Meanwhile, FIG. 16 is an exploded cross-sectional view of one embodiment of the absorbent article of the present disclosure taken at transverse line B of FIG. 1, while FIG. 17 represents the assembled cross-sectional view. First folds 105A and 105B face towards each other and towards the centerline L at the middle of the absorbent article, while second folds 111A and 111B face away from each other and away from the centerline L at the middle of the absorbent article in the transverse (y) direction. The embodiment contemplated by FIGS. 16 and 17 is similar to that shown in FIGS. 7 and 8 except that FIG. 17 also shows embossed regions 112A and 112B, represented by a curved depression, through various layers of the absorbent article, including the side layers 106A and 106B and the absorbent core 128 but not the decolorizing agent carrier materials 110A and 110B. Such embossed regions are discussed in more detail below.

FIG. 18 is an exploded cross-sectional view of another embodiment of the absorbent article of the present disclosure taken at transverse line B of FIG. 1. Like in FIGS. 16 and 17, first folds 105A and 105B face towards each other and towards the centerline L at the middle of the absorbent article, while second folds 111A and 111B face away from each other and away from the centerline L at the middle of the absorbent article in the transverse (y) direction. However, the folding geometry is different as shown in that the decolorizing agent carrier materials 110A and 110B are not folded in FIG. 18. Further, in FIG. 18, the end points 152A and 152B of the encapsulated regions 107A and 107B are in direct contact with the adhesive 103, while in FIG. 16, the endpoints 152A and 152B of encapsulated regions 107A and 107B are separated from the adhesive 103 by a separate portion of the side layers 106A and 106B due to the varying folding geometries.

Further, FIG. 19 is an exploded cross-sectional view of yet another embodiment of the absorbent article of the present disclosure taken at transverse line B of FIG. 1, and FIG. 20 a cross-sectional view of the embodiment of the absorbent article shown in FIG. 19 after the absorbent article has been assembled. The embodiment of FIGS. 19 and 20 contemplates three folds per side of the absorbent article (105A, 111A, and 119A on one side and 105B, 111B, and 119B on the other side as shown). In such an embodiment, the decolorizing agent carrier materials 110A and 110B and decolorizing agent 109 are contained within encapsulated regions 107A and 107B formed by folds 105A and 111A and by 105B and 111B, respectively. Meanwhile, the encapsulated regions 157A and 157B formed by folds 111A and 119A and by 111B and 119B, respectively, do not contain decolorizing agent carrier materials 110A or 110B, or decolorizing agent 109, and function to provide additional bulk to side layers 106A and 106B. In addition and as shown, embossed regions 112A and 112B are formed through the encapsulated regions 157A and 157B, the encapsulated regions 107A and 107B, the decolorizing agent carrier materials 110A and 110B, and the absorbent core 128. Also, it is noted that a portion of the decolorizing agent carrier materials 110A and 110B, and thus the decolorizing agent 109, may come into contact with the absorbent core 128, although a majority of the decolorizing agent carrier materials 110A and 110B, and thus the decolorizing agent 109, are separated from the absorbent core by the encapsulated regions 107A and 107B of the side layers 106A and 106B. In other words, the decolorizing agent carrier materials 110A and 110B, along with the decolorizing agent 109, are only partially separated from the absorbent core 128 in FIGS. 19 and 20, while other embodiments show that the decolorizing agent carrier materials 110A and 110B, along with the decolorizing agent 109 are fully separated from the absorbent core 128.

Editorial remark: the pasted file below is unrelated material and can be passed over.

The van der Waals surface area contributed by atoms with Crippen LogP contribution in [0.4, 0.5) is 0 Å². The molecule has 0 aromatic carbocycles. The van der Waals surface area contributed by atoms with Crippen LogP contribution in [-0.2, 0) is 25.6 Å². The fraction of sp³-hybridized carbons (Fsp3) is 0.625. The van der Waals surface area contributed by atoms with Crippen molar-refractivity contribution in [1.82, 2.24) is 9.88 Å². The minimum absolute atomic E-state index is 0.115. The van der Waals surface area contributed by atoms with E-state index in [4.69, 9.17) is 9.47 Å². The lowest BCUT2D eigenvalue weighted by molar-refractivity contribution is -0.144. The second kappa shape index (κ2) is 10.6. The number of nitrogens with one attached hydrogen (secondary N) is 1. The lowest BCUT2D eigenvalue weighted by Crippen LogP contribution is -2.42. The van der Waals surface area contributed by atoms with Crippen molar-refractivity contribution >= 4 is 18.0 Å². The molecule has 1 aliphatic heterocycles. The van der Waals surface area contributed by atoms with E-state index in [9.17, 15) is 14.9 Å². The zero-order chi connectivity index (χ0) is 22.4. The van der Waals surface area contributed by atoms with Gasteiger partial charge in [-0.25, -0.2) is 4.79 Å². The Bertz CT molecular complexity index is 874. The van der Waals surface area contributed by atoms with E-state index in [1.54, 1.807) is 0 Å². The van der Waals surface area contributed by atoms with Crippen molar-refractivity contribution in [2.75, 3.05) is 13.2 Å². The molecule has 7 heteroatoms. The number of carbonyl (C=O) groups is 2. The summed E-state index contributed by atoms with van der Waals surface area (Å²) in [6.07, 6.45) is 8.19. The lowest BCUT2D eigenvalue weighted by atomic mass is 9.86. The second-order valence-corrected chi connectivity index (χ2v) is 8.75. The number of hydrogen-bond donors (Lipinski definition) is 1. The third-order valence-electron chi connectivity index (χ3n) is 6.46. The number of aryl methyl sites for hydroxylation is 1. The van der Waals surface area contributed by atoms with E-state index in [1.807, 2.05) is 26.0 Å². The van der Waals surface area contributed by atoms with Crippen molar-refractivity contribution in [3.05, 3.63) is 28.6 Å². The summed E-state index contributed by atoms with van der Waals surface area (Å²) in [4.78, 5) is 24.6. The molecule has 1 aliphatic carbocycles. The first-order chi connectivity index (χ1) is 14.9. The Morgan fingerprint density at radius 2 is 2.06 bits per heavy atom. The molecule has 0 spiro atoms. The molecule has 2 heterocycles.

As can be seen from the various embodiments described above, the decolorizing agent carrier layers 110A and 110B and the decolorizing agent 109 of the various embodiments do not extend laterally beyond and instead can be disposed between or located inside the peripheral edges 126 and 127 of absorbent core layer 128 in the transverse (y) direction when viewed from the body-facing surface 144. In other words, when a cross section of the transverse (y) direction and depth (z) direction is taken of the absorbent article, as shown in FIGS. 3-10 and 13-20, the decolorizing agent carrier material 110A or 110B and/or the decolorizing agent 109 can be positioned above the absorbent core 128 and between the boundaries formed by the peripheral edges 126 and 127 of the absorbent core 128 in the depth (z) direction. However, it is to be understood that in some embodiments (not shown), the decolorizing agent carrier layers 110A and 110B and/or the decolorizing agent 109 may extend beyond the peripheral edges 126 and 127 of the absorbent core 128 toward the side edges 132 and 134 of the absorbent article in the transverse (y) direction when viewed from the body-facing surface 144. It is also to be understood that the encapsulated regions 107A and 107B may also extend beyond the peripheral edges 126 and 127 of the absorbent core 128 in the transverse (y) direction when viewed from the body-facing surface, although the embodiments show the encapsulated regions 107A and 107B as being disposed between the peripheral edges 126 and 127 of the absorbent core 128 in the transverse (y) direction when viewed from the body-facing surface 144 and be positioned above the absorbent core 128 and between the boundaries formed by the peripheral edges 126 and 127 of the absorbent core 128 in the depth (z) direction.